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A Journey Through
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Article Published Jan 28, 2004



Gordon A. Watts POST-1901 CENSUS NEWS (Canada)
By: Gordon A. Watts, gordon_watts@telus.net


Greetings Readers, and Members of Parliament


Parliament to resume sitting

Prime Minister Paul Martin announced recently that Parliament will resume sitting on Monday 2 February. The Speech from the Throne is supposed to commence at 3:00 PM Ottawa time. At the same time this announcement was made it was indicated that some unfinished business from the previous Session would be brought forward to the new Session. While a number of specific Bills were noted, there was no indication as yet that Bill S-13 would be one of those brought forward. Time will tell if that will happen.

In the meantime, we now have another opportunity to remind our Parliamentary representatives what we seek regarding access to Historic Census records. Remind them that we seek the same unrestricted access that we already have for 240 years of records up to and including those for 1906.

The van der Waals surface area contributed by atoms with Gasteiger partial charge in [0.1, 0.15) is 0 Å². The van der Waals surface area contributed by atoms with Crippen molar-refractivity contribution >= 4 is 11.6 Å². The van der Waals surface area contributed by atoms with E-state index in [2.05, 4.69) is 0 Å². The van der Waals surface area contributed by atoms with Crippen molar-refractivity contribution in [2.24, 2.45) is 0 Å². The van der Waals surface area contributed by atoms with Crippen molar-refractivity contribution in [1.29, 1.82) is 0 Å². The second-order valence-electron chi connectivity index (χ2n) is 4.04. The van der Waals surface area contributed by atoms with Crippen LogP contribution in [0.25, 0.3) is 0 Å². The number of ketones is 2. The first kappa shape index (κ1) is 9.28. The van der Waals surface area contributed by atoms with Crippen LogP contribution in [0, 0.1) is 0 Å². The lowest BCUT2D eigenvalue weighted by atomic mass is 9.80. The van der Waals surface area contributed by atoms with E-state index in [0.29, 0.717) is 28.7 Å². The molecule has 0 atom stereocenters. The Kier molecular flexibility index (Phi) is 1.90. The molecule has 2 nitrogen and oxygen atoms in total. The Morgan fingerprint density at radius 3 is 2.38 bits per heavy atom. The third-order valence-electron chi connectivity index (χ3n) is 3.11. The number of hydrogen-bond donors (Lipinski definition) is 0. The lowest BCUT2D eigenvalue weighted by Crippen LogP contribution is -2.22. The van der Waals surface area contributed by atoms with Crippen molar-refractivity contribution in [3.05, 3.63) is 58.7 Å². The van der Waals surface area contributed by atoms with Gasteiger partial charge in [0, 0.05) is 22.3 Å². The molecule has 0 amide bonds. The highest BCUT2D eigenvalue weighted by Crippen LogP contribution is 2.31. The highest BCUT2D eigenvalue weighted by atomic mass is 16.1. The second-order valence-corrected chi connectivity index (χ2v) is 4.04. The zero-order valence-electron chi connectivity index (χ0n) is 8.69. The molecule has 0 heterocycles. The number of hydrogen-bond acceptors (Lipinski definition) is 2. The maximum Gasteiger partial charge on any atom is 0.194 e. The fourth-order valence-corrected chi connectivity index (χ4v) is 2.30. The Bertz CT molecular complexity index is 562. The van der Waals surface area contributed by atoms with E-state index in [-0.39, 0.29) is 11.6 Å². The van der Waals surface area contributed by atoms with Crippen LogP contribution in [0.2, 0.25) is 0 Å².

Letter to the Prime Minister

The Right Honorable Paul Martin, Prime Minister of Canada While on the campaign trail for the leadership of the Liberal Party of Canada, then hopeful candidate for Prime Minister Paul Martin met a great many people and addressed many groups - putting forth his beliefs and policies. One of those groups addressed was the Crossing Boundaries Conference on e-democracy. Mr. Martin reportedly made a number of statements regarding bureaucrats making decisions on policy. The following letter to Prime Minister Paul Martin is a result of some of his reported statements. We hope that the statements of Mr. Martin were not simply campaign trail rhetoric, and that he follows through on his reported beliefs.
    19 January 2004

    Right Honourable Paul Martin,
    Office of the Prime Minister
    80 Wellington Street
    Ottawa, Ontario
    K1A 0A2

    Dear Sir: